What is a falling star and what causes it to fall?
(Lansing State Journal, January 14, 1998)



Falling stars are small, solid bodies that enter the Earth’s atmosphere as they travel through space.  These stars are commonly called meteors. Meteors can enter the our atmosphere with a velocity that ranges from ten to seventy km/sec. These meteors can plunge into the atmosphere at velocities ranging from ten to seventy kilometers per second.  Consequently, the friction that is created is great enough to cause the meteor to begin burning up which produces the light that we refer to as a falling star.  A meteor shower occurs when hundreds of meteors fall simultaneously.  Therefore, our atmosphere acts as a buffer zone which protects the Earth’s surface from impacts by many meteors that burn up as they travel through our atmosphere. In space there is no such barrier, so these meteors don't burn up. Since the moon does not have an atmosphere as thick as ours, many scientists have suggested that some of the craters on the moon may have resulted from the impacts of meteors.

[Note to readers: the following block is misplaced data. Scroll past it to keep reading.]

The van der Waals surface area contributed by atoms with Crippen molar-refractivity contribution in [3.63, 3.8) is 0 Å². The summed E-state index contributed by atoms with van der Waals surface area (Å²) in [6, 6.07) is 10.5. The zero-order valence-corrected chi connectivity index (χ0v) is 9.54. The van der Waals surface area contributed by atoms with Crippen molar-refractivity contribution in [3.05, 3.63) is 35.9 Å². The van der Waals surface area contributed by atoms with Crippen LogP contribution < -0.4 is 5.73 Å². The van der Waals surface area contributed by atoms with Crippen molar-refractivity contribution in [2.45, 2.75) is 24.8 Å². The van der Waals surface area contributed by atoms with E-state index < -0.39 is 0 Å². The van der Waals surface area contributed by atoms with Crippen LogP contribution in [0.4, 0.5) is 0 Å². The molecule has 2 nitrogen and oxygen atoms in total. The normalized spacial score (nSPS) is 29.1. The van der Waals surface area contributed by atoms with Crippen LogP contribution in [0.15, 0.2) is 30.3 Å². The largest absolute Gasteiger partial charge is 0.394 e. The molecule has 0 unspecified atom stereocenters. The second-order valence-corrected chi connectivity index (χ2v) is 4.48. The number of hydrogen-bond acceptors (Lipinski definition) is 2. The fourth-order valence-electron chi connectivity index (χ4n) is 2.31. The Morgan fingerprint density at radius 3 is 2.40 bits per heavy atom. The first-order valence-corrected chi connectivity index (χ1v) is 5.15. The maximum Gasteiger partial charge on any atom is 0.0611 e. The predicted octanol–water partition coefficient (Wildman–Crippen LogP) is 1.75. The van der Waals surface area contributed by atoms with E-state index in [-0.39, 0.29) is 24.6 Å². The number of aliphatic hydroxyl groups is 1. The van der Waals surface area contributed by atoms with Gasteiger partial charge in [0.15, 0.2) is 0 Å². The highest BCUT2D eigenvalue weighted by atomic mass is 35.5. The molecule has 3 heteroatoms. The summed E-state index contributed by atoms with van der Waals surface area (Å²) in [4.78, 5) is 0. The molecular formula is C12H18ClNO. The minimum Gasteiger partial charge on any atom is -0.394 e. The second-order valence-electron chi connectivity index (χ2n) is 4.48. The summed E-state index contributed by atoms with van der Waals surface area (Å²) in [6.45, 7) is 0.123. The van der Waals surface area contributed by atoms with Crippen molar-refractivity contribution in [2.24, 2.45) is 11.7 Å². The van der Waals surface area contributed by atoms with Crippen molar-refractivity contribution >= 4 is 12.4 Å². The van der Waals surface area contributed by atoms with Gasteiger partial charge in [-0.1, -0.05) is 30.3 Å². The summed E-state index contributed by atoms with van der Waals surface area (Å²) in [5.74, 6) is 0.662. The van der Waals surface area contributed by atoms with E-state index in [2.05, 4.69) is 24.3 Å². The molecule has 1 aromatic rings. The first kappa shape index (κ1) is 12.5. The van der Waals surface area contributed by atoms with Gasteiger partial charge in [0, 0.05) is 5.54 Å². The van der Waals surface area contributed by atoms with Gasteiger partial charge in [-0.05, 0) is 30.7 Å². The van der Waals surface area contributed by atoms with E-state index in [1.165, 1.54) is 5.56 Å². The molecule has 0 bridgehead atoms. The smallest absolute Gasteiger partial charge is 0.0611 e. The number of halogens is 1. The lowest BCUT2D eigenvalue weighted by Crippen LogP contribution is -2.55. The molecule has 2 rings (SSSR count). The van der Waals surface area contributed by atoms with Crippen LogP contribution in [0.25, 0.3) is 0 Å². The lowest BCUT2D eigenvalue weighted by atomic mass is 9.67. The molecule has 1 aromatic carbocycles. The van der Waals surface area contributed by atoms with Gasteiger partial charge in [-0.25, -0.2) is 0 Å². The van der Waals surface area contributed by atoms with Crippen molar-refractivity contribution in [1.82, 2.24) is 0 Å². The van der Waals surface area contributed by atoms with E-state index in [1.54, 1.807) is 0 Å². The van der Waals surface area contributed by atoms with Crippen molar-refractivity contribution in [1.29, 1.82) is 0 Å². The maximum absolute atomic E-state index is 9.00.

Meteors that impact Earth are called meteorites.  These meteorites are composed primarily of rocks and dust.  Meteorites are categorized according to their composition.  Some of these categories include iron, stony iron and chondrite. Most meteorites fall into the chondrite category.  Many of the materials found in meteorites are also found in the Earth’s mantle and crust of.  The mantle is the dense molten core of the Earth which we see as the lava that erupts from volcanoes.  The crust is the surface of Earth that we live on.

In 1908 a meteor struck Siberia.  While no crater was created by the impact of the meteorite, trees were flattened and the damage that resulted spanned a 60 kilometer area.


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